- Posted by intrepid510
- Sun, 03/25/2012 - 17:12
So for those of you that are uber geeky into coffee or just have some interest there is a running discussion on tumblr with a group of well respect coffee professionals. Currently the topic that they are going into is the impact of varietal of coffee vs terrior or country of origin.
To me it seems like they are getting to the point where they are starting to run in circles around the topic.
The whole idea of varietal and terrior is very much ingrained in wine nomenculture, and understood/accepted. While coffee is not wine, I think as far as how the interactions of the soil the coffee is grown in, the weather and the potential of the actual plant are the same. I do not think that it is a stretch to assume this as both of these are plants, and just like in animals you are what you eat. Garbage soil in garbage coffee out, you get the picture.
Through a few posts I think they have come to a logical conclusion and one that most people had from the beginning; coffee varietals have potential to taste certain ways, but the growing conditions is what shapes that potential. This is just like wine a pinot noir grown in California is much different that that grown in France, regardless of the way its processed.It also becomes more complex because something like the coffee varietal Bourbon is going to taste different within a country depending where it was grown there, so now you need to factor in elevation of growth, and really it just about the farm or farms located in very close proximity that are going to taste the same if they have the same varietal.
What they are really getting at is if as coffee roasters should they promiently display the varietal as the main descriptor for a coffee as oppose to saying the country of origin.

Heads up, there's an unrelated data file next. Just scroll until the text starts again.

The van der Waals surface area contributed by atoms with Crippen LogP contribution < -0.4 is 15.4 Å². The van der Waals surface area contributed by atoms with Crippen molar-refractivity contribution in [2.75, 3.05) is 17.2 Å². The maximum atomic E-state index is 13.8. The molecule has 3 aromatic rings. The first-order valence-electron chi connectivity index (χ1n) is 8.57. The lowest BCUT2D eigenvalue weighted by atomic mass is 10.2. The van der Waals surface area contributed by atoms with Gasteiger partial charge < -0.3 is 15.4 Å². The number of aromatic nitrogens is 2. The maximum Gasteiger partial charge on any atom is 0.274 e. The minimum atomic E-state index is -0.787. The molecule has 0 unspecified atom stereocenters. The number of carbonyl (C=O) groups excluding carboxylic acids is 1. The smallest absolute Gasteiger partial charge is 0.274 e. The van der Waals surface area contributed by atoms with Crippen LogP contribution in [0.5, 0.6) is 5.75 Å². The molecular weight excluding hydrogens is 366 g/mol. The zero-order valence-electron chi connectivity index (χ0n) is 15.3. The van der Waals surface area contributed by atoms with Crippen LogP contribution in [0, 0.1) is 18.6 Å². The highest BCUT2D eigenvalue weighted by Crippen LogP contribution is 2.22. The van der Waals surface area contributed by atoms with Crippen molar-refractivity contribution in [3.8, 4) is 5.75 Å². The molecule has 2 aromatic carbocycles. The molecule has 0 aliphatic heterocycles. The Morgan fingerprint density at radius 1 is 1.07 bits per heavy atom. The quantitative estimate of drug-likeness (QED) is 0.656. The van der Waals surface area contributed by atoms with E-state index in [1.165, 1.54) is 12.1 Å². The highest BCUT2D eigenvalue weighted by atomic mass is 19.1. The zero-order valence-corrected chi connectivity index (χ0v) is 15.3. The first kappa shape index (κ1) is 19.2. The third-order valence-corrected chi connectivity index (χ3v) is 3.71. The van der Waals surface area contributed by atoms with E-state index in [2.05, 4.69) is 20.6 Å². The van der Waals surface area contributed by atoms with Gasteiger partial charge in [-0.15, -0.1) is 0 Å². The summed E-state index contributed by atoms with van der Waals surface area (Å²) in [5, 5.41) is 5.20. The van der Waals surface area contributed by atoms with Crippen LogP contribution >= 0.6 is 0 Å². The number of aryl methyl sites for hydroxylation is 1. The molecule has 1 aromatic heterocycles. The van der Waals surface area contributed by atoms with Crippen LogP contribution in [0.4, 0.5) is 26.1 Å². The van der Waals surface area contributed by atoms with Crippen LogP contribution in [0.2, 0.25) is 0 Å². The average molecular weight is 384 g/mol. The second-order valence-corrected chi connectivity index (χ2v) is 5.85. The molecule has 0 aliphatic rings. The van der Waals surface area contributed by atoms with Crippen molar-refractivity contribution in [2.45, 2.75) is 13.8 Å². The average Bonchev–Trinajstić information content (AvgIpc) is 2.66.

A problem I see is that since most of them are coffee professionals interested in selling coffee to the masses they are searching for something that ia easy to describe and teach to the customer. Unforunately I do not think that is possible, they just have to divulge more information about their coffees.
To the end in which they are trying to find something simple to sell coffees with they should really look at doing the work for customer. As a coffee professional they should be promiently displaying that if you like this coffee you should try these coffees, if they want to try and make the process simpler for buying coffee and helping consumers choose what they like.
Unforunately, I do not see this. I cannot recall a single roaster that does something akin to that, listing coffees they have or had and then giving the names of current offerings that are related to those. It seems something so simple.
intrepid510 | Tue, 03/27/2012 - 15:06
I agree with you, it's the most obvious way to do because like the posters of the blog state their are many different variables that are going to impact the taste of the coffee. So really the only way you can tell if something will taste similar since the varietals of coffee plants are being spread to numerous regions (thus getting rid of some country specific tastes) it is harder to know. BUT the varietal is not the only aspect of the plant you will taste, only one part.